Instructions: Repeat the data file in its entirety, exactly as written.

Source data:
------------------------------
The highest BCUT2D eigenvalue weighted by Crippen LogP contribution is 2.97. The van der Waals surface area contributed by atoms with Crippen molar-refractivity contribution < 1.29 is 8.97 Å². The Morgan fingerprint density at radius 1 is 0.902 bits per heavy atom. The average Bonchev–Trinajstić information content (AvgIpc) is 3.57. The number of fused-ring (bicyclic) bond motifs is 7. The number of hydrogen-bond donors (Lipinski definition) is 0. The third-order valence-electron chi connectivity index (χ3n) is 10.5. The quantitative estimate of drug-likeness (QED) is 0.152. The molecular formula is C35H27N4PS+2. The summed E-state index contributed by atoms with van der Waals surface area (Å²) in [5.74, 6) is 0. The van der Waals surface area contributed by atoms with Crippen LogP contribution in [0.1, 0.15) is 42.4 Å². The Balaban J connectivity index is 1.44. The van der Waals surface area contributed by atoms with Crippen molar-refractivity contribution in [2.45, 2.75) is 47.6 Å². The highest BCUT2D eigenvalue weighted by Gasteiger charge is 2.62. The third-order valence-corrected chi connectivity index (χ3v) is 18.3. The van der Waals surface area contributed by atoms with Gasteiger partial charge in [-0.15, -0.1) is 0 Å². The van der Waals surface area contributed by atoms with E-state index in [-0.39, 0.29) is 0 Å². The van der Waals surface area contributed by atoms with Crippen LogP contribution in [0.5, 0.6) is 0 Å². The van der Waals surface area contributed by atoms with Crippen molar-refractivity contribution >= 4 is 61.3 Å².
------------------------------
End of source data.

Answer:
The highest BCUT2D eigenvalue weighted by Crippen LogP contribution is 2.97. The van der Waals surface area contributed by atoms with Crippen molar-refractivity contribution < 1.29 is 8.97 Å². The Morgan fingerprint density at radius 1 is 0.902 bits per heavy atom. The average Bonchev–Trinajstić information content (AvgIpc) is 3.57. The number of fused-ring (bicyclic) bond motifs is 7. The number of hydrogen-bond donors (Lipinski definition) is 0. The third-order valence-electron chi connectivity index (χ3n) is 10.5. The quantitative estimate of drug-likeness (QED) is 0.152. The molecular formula is C35H27N4PS+2. The summed E-state index contributed by atoms with van der Waals surface area (Å²) in [5.74, 6) is 0. The van der Waals surface area contributed by atoms with Crippen LogP contribution in [0.1, 0.15) is 42.4 Å². The Balaban J connectivity index is 1.44. The van der Waals surface area contributed by atoms with Crippen molar-refractivity contribution in [2.45, 2.75) is 47.6 Å². The highest BCUT2D eigenvalue weighted by Gasteiger charge is 2.62. The third-order valence-corrected chi connectivity index (χ3v) is 18.3. The van der Waals surface area contributed by atoms with Gasteiger partial charge in [-0.15, -0.1) is 0 Å². The van der Waals surface area contributed by atoms with E-state index in [-0.39, 0.29) is 0 Å². The van der Waals surface area contributed by atoms with Crippen LogP contribution in [0.5, 0.6) is 0 Å². The van der Waals surface area contributed by atoms with Crippen molar-refractivity contribution >= 4 is 61.3 Å².